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Here, There and Everywhere

Back in the good ‘ole days, 1971 to be specific, an American-born yogi or spiritual teacher, Ram Dass, published BE HERE NOW,  which expressed the importance of yoga, meditation and spirituality.

RD1(Some know Baba Rams Dass from his work prior to his Hindi conversion. As Dr. Richard Halpern, he and Timothy Leary studied psychedelics at Harvard University. )

The title BE HERE NOW evolved into a popular adage that influenced many who came of age in the late 60’s and early 70’s. be here now

Me, for instance.

I’ve been told I was “together” back then.  Truly? I felt lost and peripheral most of the time, but I managed to encapsulate those feelings.

In a search to “find myself,” I burned a few brain cells, tumbling from a few of the wrong trees of knowledge. Eventually I figured out Ram Das’ meaning—to live a better life, I should pay attention. I should get out of my self and into living each moment fully. That by doing so, I would find myself.

I spent much of the last year living in the moment, cruising the eastern states. Lately, however,  I’m having a hard time with it.


So I ask, what about that space between those be here now moments—when I’m not here, when I’m not paying attention? What about when I am there and everywhere else in my thoughts, when I am unfocused and wondering?

An event that occurred a couple months ago moved me into that unfocused place. It caused the capsule in which I’d buried an early childhood trauma to leak. As I try to make sense of it, of the intense feelings it unleashed, my mind wanders. I talk less, laugh less, accomplish little.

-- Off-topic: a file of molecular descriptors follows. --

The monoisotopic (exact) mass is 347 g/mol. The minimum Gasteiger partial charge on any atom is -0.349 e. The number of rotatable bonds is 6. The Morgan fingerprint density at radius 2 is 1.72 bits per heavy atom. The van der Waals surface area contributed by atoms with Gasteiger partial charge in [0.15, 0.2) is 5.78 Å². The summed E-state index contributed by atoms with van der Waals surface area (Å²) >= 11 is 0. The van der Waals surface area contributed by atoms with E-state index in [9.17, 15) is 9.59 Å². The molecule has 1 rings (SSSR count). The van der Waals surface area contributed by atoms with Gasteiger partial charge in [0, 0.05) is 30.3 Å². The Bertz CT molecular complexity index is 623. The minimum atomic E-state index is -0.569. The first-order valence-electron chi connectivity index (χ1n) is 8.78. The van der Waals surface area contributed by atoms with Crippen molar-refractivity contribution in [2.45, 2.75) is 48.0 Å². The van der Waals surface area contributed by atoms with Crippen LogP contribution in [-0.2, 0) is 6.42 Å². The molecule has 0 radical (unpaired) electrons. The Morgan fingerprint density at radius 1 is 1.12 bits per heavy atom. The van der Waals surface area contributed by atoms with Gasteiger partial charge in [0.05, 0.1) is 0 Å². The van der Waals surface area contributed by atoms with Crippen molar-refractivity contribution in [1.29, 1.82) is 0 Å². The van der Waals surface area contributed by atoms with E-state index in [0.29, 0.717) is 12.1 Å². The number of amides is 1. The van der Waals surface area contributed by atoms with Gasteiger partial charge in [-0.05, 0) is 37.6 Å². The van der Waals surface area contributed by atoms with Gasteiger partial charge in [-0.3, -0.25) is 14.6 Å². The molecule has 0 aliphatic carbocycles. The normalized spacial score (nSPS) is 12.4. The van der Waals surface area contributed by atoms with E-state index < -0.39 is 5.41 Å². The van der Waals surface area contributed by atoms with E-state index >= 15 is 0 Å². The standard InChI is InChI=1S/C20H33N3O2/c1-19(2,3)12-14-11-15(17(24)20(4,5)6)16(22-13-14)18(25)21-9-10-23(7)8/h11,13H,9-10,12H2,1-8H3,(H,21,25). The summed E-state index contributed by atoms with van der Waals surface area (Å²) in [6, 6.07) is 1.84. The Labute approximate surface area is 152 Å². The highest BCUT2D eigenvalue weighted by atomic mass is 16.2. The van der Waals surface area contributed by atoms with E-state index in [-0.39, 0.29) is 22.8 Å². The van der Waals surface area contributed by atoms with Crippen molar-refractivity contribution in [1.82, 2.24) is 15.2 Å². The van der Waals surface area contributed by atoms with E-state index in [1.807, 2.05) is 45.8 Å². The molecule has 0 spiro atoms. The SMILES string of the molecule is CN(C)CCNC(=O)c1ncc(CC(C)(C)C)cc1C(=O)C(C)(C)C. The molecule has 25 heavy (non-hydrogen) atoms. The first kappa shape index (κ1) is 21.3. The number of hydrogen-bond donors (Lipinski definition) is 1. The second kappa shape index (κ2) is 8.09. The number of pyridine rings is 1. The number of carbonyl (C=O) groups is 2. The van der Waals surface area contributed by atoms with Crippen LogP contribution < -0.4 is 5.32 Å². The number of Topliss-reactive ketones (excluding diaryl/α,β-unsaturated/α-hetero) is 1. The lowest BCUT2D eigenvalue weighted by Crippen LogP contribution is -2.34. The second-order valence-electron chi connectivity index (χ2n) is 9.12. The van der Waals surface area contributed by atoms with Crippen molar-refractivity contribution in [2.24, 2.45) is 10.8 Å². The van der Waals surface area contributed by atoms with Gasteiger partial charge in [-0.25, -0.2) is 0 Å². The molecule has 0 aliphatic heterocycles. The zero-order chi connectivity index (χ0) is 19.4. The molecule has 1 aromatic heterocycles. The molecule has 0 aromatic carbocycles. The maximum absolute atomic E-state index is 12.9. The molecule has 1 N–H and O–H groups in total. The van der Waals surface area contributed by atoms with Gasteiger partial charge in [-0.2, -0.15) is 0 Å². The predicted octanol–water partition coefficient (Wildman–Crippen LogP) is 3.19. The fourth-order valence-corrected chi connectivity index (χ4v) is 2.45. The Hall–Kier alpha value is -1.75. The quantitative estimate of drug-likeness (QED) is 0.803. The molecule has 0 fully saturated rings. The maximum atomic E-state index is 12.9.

Ram Dass said, “The quieter you become, the more you hear.”

I hear a confused precognitive little girl asking, “What are you doing?”

I hear an insecure adolescent who has a hard time with trust.

I hear the adult who had been protecting the child within from any memory saying, “I wish I could have protected you forever.”

I’m normally a healthy vibrant energetic adult, and I am a writer. Prior to earning an MFA in Writing at Vermont College, I had studied Psych. I’m thinking it’s time to fully examine the trauma, process it and find a way to finally release its hold on my subconscious.

Some people would prefer that I sweep it back under that subconscious rug. It would be much less messy.

Fortunately, some writers like playing in the murugd.

Me for instance.

So, for me to be here now means to be in that past. It means to be here, there and everywhere if I need to be. Baba Ram Dass will remind me to let it go. And  I will. As soon as I learn what I need to learn. Or if I’m lucky, if I’m finally able to write the story.

That’s how we writers figure things out. Right?

Sweep it under the rug? Baba Hum Bug.